In the first part of this article, we have seen how to describe and summarize datasets and how to calculate types of measures in descriptive statistics in Python. It’s possible to get descriptive statistics with pure Python code, but that’s rarely necessary.
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In this part, we will see the Python statistics libraries which are comprehensive, popular, and widely used especially for this purpose. These libraries give users the necessary functionality when crunching data. Below are the major Python libraries that are used for working with data.
NumPy and SciPy – Fundamental Scientific Computing
NumPy stands for Numerical Python. The most powerful feature of NumPy is the n-dimensional array. This library also contains basic linear algebra functions, Fourier transforms, advanced random number capabilities. NumPy is much faster than the native Python code due to the vectorized implementation of its methods and the fact that many of its core routines are written in C (based on the CPython framework).
For example, let’s create a NumPy array and compute basic descriptive statistics like mean, median, standard deviation, quantiles, etc.
SciPy stands for Scientific Python, which is built on NumPy. NumPy arrays are used as the basic data structure by SciPy.
Scipy is one of the most useful libraries for a variety of high-level science and engineering modules like discrete Fourier transforms, Linear Algebra, Optimization and Sparse matrices. Specifically in statistical modelling, SciPy boasts of a large collection of fast, powerful, and flexible methods and classes. It can run popular statistical tests such as t-test, chi-square, Kolmogorov-Smirnov, Mann-Whitney rank test, Wilcoxon rank-sum, etc. It can also perform correlation computations, such as Pearson’s coefficient, ANOVA, Theil-Sen estimation, etc.
Pandas – Data Manipulation and Analysis
Pandas library is used for structured data operations and manipulations. It is extensively used for data preparation. The DataFrame() function in Pandas takes a list of values and outputs them in a table. Seeing data enumerated in a table gives a visual description of a data set and allows for the formulation of research questions on the data.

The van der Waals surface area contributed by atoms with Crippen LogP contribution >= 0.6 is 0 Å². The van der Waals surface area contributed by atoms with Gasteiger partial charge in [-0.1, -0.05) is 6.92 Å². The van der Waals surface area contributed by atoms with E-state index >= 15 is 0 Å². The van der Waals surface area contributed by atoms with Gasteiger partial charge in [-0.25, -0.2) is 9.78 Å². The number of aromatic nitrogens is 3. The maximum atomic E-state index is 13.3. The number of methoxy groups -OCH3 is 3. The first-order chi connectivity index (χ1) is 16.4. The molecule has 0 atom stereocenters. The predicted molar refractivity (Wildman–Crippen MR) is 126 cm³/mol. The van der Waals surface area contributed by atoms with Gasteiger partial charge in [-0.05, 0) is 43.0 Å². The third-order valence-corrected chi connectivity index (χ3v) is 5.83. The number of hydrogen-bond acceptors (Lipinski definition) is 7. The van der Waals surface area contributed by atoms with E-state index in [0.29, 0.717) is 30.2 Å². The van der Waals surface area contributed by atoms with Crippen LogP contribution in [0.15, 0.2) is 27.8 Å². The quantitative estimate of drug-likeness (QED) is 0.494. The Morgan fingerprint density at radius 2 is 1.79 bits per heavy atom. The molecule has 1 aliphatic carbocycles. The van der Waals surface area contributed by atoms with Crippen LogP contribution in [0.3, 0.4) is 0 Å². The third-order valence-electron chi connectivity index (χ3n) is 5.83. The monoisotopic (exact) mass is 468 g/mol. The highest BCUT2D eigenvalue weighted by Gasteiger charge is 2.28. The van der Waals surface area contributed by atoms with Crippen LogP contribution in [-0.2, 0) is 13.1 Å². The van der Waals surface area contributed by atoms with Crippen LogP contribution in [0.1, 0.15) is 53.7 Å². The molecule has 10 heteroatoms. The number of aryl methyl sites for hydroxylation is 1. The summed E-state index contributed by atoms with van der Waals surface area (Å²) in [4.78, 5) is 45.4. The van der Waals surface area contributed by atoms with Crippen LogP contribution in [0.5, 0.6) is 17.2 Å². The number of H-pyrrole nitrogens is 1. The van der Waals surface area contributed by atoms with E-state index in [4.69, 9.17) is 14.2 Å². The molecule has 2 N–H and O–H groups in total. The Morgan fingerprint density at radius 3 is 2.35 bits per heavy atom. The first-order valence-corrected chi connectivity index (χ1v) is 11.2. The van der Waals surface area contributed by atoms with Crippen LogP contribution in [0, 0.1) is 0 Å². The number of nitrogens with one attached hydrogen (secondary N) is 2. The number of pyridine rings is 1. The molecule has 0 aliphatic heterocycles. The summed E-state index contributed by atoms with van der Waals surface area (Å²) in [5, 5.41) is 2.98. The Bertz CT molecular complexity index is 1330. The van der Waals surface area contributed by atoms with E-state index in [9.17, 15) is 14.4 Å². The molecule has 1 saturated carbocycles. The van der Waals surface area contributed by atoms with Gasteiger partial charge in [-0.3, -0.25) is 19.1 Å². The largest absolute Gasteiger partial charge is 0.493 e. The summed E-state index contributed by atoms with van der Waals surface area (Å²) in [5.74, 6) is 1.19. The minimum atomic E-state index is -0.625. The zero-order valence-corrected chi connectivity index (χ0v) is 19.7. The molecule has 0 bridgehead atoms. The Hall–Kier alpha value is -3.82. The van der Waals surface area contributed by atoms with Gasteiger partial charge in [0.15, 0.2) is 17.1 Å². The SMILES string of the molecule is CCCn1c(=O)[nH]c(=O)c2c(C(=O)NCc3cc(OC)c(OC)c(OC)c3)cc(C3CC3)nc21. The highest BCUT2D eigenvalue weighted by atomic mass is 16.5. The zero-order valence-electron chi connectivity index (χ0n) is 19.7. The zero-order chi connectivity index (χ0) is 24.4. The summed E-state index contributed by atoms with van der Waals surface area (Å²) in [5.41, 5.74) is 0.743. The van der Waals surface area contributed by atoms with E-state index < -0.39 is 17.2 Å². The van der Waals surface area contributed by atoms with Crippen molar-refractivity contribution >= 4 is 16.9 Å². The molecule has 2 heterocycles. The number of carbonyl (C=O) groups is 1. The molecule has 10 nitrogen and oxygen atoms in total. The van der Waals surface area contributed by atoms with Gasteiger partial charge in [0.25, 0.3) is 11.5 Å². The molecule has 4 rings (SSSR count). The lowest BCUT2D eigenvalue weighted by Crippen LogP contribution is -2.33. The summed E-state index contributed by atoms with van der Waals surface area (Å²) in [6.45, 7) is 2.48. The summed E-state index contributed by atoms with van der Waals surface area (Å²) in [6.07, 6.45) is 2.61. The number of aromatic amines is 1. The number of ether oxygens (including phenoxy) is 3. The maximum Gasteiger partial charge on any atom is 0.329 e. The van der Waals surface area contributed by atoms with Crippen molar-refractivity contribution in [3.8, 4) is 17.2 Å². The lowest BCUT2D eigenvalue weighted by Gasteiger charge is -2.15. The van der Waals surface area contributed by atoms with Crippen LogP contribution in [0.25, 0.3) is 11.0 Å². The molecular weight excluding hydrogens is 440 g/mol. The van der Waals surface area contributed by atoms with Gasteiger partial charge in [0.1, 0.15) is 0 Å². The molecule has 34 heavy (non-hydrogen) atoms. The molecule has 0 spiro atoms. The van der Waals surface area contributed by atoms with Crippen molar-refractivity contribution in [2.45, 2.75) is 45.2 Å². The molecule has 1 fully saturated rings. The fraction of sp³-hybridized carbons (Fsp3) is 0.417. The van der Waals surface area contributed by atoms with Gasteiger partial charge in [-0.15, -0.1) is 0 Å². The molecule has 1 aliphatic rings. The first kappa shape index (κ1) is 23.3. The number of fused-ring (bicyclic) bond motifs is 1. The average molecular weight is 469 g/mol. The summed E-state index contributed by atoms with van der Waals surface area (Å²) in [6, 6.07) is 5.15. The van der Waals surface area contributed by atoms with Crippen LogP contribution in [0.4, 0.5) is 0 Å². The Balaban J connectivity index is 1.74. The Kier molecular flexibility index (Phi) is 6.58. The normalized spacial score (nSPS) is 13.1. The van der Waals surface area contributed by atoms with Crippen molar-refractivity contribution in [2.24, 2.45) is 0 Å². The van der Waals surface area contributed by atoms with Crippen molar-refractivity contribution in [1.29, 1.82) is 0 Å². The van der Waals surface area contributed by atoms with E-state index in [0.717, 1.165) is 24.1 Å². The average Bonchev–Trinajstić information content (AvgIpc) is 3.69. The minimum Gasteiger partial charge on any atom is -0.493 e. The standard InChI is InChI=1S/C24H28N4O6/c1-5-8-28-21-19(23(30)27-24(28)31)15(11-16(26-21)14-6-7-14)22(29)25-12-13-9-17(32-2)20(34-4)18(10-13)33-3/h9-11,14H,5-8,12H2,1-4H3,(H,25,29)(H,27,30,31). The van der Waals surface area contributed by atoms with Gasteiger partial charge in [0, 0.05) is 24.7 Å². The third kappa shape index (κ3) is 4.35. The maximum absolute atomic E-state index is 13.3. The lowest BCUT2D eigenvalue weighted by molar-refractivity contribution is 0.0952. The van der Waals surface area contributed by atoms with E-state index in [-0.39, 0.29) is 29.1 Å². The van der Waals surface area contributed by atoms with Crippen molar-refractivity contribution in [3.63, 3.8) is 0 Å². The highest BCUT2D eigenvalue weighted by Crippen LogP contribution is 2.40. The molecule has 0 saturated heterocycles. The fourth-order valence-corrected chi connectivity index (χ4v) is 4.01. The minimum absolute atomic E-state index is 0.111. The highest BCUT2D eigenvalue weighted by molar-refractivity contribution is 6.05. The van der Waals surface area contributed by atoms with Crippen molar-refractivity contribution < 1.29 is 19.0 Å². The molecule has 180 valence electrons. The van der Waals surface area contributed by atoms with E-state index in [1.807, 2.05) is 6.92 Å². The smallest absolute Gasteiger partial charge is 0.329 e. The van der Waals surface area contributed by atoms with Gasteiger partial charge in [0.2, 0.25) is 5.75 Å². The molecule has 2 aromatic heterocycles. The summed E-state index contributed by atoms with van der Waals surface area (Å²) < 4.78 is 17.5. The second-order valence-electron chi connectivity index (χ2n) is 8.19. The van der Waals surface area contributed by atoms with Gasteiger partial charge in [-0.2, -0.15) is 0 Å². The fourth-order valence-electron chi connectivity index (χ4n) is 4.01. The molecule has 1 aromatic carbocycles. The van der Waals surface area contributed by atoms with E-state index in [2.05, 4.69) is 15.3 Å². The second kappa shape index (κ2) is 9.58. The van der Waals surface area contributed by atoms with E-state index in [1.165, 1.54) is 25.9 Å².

The describe() function outputs various descriptive statistics values, except for the variance. The variance is calculated using the var() function in Pandas.
The mean() function, returns the mean of the values for the requested axis.
Matplotlib – Plotting and Visualization
Matplotlib is a Python library for creating 2D plots. It is used for plotting a wide variety of graphs, starting from histograms to line plots to heat plots. One can use Pylab feature in IPython notebook (IPython notebook –pylab = inline) to use these plotting features inline. If the inline option is ignored, then pylab converts IPython environment to an environment, very similar to Matlab.
matplotlib.pylot is a collection of command style functions.
If a single list array is provided to the plot() command, matplotlib assumes it is a sequence of Y values and internally generates the X value for you.
Each function makes some change to a figure, like creating a figure, creating a plotting area in a figure, decorating the plot with labels, etc. Now, let us create a very simple plot for some given data, as shown below:
Scikit-learn – Machine Learning and Data Mining
Scikit-learn built on NumPy, SciPy and matplotlib. Scikit-learn is the most widely used Python library for classical machine learning. But, it is necessary to include it in the discussion of statistical modeling as many classical machine learning (i.e. non-deep learning) algorithms can be classified as statistical learning techniques. This library contains a lot of efficient tools for machine learning and statistical modeling including classification, regression, clustering and dimensional reduction.
In this article, we covered a set of Python open-source libraries that form the foundation of statistical modelling, analysis, and visualization. On the data side, these libraries work seamlessly with the other data analytics and data engineering platforms, such as Pandas and Spark (through PySpark). For advanced machine learning tasks (e.g. deep learning), NumPy knowledge is directly transferable and applicable in popular packages such as TensorFlow and PyTorch. On the visual side, libraries like Matplotlib, integrate nicely with advanced dashboarding libraries like Bokeh and Plotly.
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